His Rheingold and Siegfried are breathlessly told, even if Die Walküre, set in faraway Azerbaijan, is much more static.

The cast of thieves, gangsters, whores and pimps who peopled the first three parts all reappear in Götterdämmerung.
This is a Ring for the cinema generation, for audiences brought up on the films of Quentin Tarantino, with breathtakingly detailed, Oscar-worthy sets by film designer Aleksandar Denic.

Castorf's exposé of the violent underbellies of both capitalism and communism is splattered with blood and sexually explicit, not a reading for the faint-hearted.
But there are plenty of flashes of the surreal, comical and bizarre, too.

There are copulating crocodiles in Act 3 of Siegfried. And earlier, the bear chased by the eponymous hero in Act 1 dons a bridal veil, briefs and high heels.
That same figure subsequently reappears in Götterdämmerung, this time to push a pram full of potatoes down a flight of stairs at Brünnhilde at the bottom.
It seems to be a quotation from Sergei Eisenstein's Battleship Potemkin but there is no dramatic or poetic logic for it being there.

For the finale of Wagner's tetraology, we're back in the now familiar gangster milieu somewhere in East Berlin, where Siegfried is again a small-time criminal with golden lamé jacket and the court of the Gibichungs a fruit and vegetable store and adjoining kebab stand.
Hagen is a punk with Mohican haircut, Gunther a biker with peroxide hair and Gutrune wears a 50s-style flower-print dress.

The idea may not be entirely original, but the characters are drawn effectively enough.
All except for Brünnhilde, that is, who doesn't seem to fit into Castorf's story at all.

It had been the same problem in Siegfried.
The first two acts were grippingly narrated.
But as soon as Brünnhilde comes on the scene, everything unravels, and Castorf suddenly veers off the edge to an absurdist world of Forest Bird-eating crocodiles.

The director's  own disinsterest in the heroine and his inability to connect with her appear to be mirrored in Siegfried's blatant boredom on stage.

In Götterdämmerung, Brünnhilde similarly has no discernible function whatsoever. She is no whore, no gangster's moll. In fact, Castorf doesn't seem to have  much idea who she is at all -- or any real interest in finding out.
She remains a dramatic blindspot, an enigma, which is unfortunate, given that she is possibly the single most important character in the entire Ring. Without her, there can be no serious interpretation of Wagner's opus magnum.

In his defence, Castorf had warned people in the run-up to the festival not to expect too much, certainly not a new Ring of the century, arguing he had  had insufficient time.

But to be honest, now that the staging is complete, I have a nagging suspicion that the result wouldn't have been much different even if he had had four years instead of two.

There are many visually striking moments -- for which set designer Denic must take most if not all of the credit. But Castorf's heart never really seemed to be in it. The staging lacks cohesion and a unifying Über-concept.
He'd claimed that his Ring would be about the battle for oil as the modern-day equivalent of Wagner's gold.
But oil appeared only fleetingly, almost tangentially.

His critique of capitalism and communism is not especially biting or trenchant, either.
Gang warfare and petty crime flourish under both systems.
Big deal.

In fact, on closer examination, many of his ideas reveal themselves to be rather facile and seem to have occurred to him on the spur of the moment, rather than being part of a deeper, wider scheme and pre-occupation with Wagner and his oeuvre.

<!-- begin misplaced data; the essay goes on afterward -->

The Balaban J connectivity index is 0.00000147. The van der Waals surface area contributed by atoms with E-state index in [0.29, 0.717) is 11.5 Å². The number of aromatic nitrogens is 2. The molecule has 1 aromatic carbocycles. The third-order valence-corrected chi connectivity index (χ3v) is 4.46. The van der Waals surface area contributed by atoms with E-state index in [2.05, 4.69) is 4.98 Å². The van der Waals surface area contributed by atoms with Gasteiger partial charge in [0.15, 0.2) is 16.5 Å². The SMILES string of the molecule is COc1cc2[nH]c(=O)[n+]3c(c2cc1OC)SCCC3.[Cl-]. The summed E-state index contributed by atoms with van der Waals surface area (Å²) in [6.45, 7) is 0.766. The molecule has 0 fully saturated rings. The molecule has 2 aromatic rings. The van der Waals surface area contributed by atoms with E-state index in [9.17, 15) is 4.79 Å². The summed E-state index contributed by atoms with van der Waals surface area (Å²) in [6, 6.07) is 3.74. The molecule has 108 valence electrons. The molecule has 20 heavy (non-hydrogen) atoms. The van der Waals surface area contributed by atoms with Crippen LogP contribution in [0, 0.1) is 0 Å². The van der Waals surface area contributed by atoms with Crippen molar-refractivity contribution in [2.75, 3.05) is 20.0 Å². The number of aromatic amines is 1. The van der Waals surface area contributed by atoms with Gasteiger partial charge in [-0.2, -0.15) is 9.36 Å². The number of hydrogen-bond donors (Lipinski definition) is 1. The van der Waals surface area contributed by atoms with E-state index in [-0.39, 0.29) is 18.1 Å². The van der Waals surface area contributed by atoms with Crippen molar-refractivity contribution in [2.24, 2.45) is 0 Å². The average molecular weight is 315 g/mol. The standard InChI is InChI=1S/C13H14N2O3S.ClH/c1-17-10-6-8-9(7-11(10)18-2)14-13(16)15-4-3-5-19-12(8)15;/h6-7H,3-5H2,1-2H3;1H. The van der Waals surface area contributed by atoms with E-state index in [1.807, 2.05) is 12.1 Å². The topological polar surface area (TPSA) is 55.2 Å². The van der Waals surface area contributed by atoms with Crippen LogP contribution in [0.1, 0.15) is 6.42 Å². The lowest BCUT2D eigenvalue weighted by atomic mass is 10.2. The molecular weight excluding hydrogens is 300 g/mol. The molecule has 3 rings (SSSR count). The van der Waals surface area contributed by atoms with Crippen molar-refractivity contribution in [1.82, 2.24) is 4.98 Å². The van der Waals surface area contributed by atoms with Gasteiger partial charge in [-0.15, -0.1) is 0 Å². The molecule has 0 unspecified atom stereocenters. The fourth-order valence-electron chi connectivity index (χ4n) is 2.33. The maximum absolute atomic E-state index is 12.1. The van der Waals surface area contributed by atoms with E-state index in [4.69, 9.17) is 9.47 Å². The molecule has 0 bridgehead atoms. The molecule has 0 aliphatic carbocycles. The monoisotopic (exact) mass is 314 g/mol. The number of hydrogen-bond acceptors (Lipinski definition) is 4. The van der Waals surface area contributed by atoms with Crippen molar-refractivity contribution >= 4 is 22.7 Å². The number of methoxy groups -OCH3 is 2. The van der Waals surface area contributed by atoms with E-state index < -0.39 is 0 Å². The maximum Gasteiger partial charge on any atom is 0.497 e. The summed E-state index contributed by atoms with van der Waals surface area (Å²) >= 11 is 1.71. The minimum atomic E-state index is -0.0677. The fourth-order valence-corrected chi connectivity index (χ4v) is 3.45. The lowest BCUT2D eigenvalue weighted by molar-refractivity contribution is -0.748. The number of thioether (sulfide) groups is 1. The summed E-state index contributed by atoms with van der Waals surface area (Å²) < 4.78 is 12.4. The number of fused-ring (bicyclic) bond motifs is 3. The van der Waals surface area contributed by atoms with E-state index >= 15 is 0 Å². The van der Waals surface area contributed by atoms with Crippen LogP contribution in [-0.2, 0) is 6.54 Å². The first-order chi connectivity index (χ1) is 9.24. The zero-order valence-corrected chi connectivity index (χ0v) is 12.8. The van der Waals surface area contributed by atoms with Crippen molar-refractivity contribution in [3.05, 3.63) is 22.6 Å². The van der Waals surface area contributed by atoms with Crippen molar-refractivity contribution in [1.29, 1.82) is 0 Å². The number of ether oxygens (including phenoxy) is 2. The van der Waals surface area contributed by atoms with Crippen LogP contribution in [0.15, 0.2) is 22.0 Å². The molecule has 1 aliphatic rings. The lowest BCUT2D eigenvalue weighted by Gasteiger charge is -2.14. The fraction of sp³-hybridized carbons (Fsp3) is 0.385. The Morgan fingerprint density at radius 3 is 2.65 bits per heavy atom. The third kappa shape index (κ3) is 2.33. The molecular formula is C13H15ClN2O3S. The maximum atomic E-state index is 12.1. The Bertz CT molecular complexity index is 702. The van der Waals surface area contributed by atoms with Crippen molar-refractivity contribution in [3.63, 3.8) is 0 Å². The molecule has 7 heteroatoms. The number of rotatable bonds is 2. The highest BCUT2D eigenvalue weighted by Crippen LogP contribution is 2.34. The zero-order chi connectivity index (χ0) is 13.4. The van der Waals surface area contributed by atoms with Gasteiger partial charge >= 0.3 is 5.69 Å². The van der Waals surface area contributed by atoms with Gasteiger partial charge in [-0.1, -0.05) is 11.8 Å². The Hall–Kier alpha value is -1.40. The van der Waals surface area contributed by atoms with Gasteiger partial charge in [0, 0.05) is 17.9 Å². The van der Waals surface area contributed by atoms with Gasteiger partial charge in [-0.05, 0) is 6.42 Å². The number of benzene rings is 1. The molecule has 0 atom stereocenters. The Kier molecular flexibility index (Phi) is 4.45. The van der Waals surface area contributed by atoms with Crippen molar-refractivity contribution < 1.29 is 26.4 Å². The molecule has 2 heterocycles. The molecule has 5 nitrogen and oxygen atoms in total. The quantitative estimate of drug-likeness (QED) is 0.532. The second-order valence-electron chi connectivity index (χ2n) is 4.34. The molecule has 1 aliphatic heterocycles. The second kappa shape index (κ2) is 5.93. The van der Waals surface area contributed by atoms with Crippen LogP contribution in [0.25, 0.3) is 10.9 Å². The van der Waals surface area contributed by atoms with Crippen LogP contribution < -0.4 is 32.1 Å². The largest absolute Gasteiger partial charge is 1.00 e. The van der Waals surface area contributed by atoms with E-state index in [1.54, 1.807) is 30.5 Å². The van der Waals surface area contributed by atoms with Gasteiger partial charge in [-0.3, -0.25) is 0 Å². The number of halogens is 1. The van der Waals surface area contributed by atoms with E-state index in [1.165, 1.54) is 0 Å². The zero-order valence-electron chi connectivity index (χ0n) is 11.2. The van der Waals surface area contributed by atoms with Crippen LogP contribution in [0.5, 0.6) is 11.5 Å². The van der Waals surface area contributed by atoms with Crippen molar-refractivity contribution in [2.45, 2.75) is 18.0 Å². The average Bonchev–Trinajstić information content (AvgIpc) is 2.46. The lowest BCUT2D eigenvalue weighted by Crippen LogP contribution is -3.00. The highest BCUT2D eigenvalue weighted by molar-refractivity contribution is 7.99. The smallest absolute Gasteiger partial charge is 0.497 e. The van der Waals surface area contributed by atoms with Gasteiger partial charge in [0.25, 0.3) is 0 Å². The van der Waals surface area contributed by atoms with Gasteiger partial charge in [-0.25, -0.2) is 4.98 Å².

The Norns in the prelude to Götterdämmerung, for example, slaughter chickens in a voodoo ritual.
And more voodoo appears later on in Castorf's ubiquitous use of video projection.
That might sound original.
 But is the fate of the gods and of humanity dependent on nothing more than a bit of witchcraft?

The fall of Valhalla, too, is no Armageddon, but one huge  anti-climax.
Brünnhilde throws the ring onto a burning oil drum. And if Alberich really wanted, he could easily fish it out again. But he just sits there, staring at the paltry flickering flames.
Denic had conjured up an exact replica of the front of the New York Stock Exchange for the final act.
If Castorf had been interested in a critique of capitalism, why not blow it up?

Of course, Castorf had explicitly said in an interview with Der Spiegel -- whether he was being disingenuous only he can  know -- that the whole enterprise shouldn't be taken too seriously.
And when he and his team finally showed themselves at the end of the fourth evening, the director started to insult the booing, whistling and jeering audience by gesturing that they had a screw loose.

He is entitled, naturally, to think what he likes about Bayreuth audiences.
But if he regards opera and Wagner in particular with such disdain, why take on the bicentenary Ring in the first place?

Vocally, too, the last of the four evenings was not particularly festspielwürdig.
Lance Ryan's voice, no Heldentenor, is sounding increasingly frayed and worn at the edges in the role of Siegfried and Attila Jun's Hagen is mostly gruff and gargly.
Both were booed at their curtain calls.

Alejandro Marco-Buhrmeister, on the other hand, was a towering Gunther and Allison Oakes excelled as Gutrune.
The Norns and the Rhinemaidens were all well sung.

Catherine Foster is hugely impressive as Brünnhilde with her beautiful, well-rounded soprano, lyrical with a dramatic edge, but never shrill or forced.

But the real star of the entire cycle -- and surely the Bayreuthers' new darling -- was Kirill Petrenko, whose astonishingly wise, endlessly shaded and tautly-paced conducting really made this a Ring to remember and one which will surely be talked about for a long time to come.

We've had the Chéreau Ring and the Kupfer Ring in Bayreuth.
This new cycle will definitely not go down in musical history as the Castorf Ring.
The Denic Ring? Perhaps. But above all, it will be remembered as the Petrenko Ring.